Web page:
Army ants build safety scaffolds to catch their falling friends
The success of a colony of ants is one big exercise in collaboration, with the insects known to share all manner of responsibilities, from forming conveyor belts for food transport to construction of their nest. Scientists have now discovered a fascinating new example of this teamwork, finding army ants join their bodies together to form scaffolds that stop nest mates from tumbling down steep terrain.
The discovery was made by an international team of scientists from the Max Planck Institute of Animal Behaviour, Macquarie University, New Jersey Institute of Technology and the Santa Fe Institute, who trawled the floor of a Panamanian forest in search of army ants. These critters are known to combat rough terrain by joining their bodies together to form bridges and highways for easy passage as they forage for food, and through experiments in the field, the authors have now uncovered another type of self-assembled megastructure.
By redirecting the traffic trails of the army ants, the team created a scenario where they were made to crawl across a tilting platform that could be angled anywhere between 20 and 90 degrees from horizontal. To make sure that every one of them made it across, the ants could be seen joining their bodies together to form a scaffold structure, which acted as a safety net to prevent other ants from tumbling down the face of the platform.
“We show that scaffolds rarely form on slopes less than 40 degrees, while steeper inclines generate faster-growing and more massive structures," says co-lead author Dr Matthew Lutz, from the Max Planck Institute of Animal Behaviour. "Scaffolds are also more likely to form when trails are transporting a large number of workers carrying heavy prey items. Once the scaffolds are in place, the number of falling ants drops to near zero, even when the ants are forced to traverse across completely vertical slopes.”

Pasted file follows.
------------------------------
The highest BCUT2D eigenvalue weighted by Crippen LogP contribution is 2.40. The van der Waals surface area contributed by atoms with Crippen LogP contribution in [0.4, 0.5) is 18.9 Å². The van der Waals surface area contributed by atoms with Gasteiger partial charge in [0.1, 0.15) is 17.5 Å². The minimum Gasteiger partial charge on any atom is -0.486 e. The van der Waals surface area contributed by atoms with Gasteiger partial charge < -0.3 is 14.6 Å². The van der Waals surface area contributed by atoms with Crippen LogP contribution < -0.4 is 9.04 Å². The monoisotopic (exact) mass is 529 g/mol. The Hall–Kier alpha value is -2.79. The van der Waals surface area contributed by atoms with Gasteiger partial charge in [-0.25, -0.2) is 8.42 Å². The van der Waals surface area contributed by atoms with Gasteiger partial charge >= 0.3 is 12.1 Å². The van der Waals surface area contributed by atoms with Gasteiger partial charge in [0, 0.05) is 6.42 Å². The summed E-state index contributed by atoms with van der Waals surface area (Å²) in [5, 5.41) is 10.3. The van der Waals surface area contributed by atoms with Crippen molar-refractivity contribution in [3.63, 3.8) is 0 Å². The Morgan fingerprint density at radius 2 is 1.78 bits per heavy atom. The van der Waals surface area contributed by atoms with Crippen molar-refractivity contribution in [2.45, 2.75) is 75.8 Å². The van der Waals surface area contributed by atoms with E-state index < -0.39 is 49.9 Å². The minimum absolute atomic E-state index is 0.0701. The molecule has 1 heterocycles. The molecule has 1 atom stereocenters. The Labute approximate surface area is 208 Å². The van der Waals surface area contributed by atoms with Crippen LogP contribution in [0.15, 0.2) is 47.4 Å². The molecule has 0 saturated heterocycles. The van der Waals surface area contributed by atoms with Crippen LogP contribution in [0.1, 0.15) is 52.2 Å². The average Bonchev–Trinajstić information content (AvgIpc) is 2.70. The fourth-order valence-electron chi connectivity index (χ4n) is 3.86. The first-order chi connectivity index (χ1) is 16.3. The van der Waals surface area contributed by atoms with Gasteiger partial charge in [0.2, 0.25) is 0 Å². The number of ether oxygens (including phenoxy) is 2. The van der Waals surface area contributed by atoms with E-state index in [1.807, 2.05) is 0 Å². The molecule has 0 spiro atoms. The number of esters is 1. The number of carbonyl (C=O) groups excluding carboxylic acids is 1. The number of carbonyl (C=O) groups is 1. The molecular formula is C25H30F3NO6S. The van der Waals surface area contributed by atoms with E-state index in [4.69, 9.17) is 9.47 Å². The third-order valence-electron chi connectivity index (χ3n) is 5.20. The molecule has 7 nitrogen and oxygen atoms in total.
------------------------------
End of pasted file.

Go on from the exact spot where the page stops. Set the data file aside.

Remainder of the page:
The scientists built a theoretical model to explain the way the scaffolds are constructed and what causes the ants to take that action, which centers around their individual response to the terrain. The team says that when the ants sense that they are starting to slip, they are moved to join the megastructure, and are more likely to join it the higher the rate of their slippage.
“Our model closely matches the experimental results, without requiring the ants to communicate with each other or assess the size of the structure,” explains co-lead author Dr Chris Reid from Macquarie University's Department of Biological Sciences. “Army ants are small, blind and have no leaders or blueprints to direct them, yet their ability to generate sophisticated group-level behavior from simple local-level rules is extremely valuable to many engineering fields, including swarm robotics.”
The researchers say the self-assembled structures could also help in the design of self-healing materials and biofabrication that rely on a minimum of sensing and information processing.
The research will be published in the journal Proceedings of the National Academy of Sciences.